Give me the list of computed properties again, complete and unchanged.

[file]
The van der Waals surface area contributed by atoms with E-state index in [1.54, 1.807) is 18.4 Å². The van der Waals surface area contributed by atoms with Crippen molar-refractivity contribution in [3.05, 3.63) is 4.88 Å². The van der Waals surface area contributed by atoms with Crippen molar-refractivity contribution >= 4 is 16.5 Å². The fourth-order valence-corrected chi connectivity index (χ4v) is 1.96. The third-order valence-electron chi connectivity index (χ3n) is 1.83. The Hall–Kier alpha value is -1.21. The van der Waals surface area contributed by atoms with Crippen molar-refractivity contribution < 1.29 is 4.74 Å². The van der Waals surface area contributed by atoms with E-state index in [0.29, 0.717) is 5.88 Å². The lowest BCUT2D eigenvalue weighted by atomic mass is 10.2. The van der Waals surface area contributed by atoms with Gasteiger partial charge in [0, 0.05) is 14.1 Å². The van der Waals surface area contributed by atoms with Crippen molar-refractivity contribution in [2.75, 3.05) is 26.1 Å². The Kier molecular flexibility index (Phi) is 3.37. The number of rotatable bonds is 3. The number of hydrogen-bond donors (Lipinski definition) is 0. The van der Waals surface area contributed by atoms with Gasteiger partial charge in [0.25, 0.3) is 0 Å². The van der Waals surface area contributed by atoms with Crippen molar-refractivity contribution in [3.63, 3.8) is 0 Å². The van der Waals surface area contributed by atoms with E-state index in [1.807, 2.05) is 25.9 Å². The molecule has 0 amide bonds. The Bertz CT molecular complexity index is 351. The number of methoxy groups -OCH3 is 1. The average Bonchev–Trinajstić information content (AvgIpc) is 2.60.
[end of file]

The van der Waals surface area contributed by atoms with E-state index in [1.54, 1.807) is 18.4 Å². The van der Waals surface area contributed by atoms with Crippen molar-refractivity contribution in [3.05, 3.63) is 4.88 Å². The van der Waals surface area contributed by atoms with Crippen molar-refractivity contribution >= 4 is 16.5 Å². The fourth-order valence-corrected chi connectivity index (χ4v) is 1.96. The third-order valence-electron chi connectivity index (χ3n) is 1.83. The Hall–Kier alpha value is -1.21. The van der Waals surface area contributed by atoms with Crippen molar-refractivity contribution < 1.29 is 4.74 Å². The van der Waals surface area contributed by atoms with E-state index in [0.29, 0.717) is 5.88 Å². The lowest BCUT2D eigenvalue weighted by atomic mass is 10.2. The van der Waals surface area contributed by atoms with Gasteiger partial charge in [0, 0.05) is 14.1 Å². The van der Waals surface area contributed by atoms with Crippen molar-refractivity contribution in [2.75, 3.05) is 26.1 Å². The Kier molecular flexibility index (Phi) is 3.37. The number of rotatable bonds is 3. The number of hydrogen-bond donors (Lipinski definition) is 0. The van der Waals surface area contributed by atoms with Gasteiger partial charge in [0.25, 0.3) is 0 Å². The van der Waals surface area contributed by atoms with Crippen molar-refractivity contribution in [3.63, 3.8) is 0 Å². The van der Waals surface area contributed by atoms with E-state index in [1.807, 2.05) is 25.9 Å². The molecule has 0 amide bonds. The Bertz CT molecular complexity index is 351. The number of methoxy groups -OCH3 is 1. The average Bonchev–Trinajstić information content (AvgIpc) is 2.60.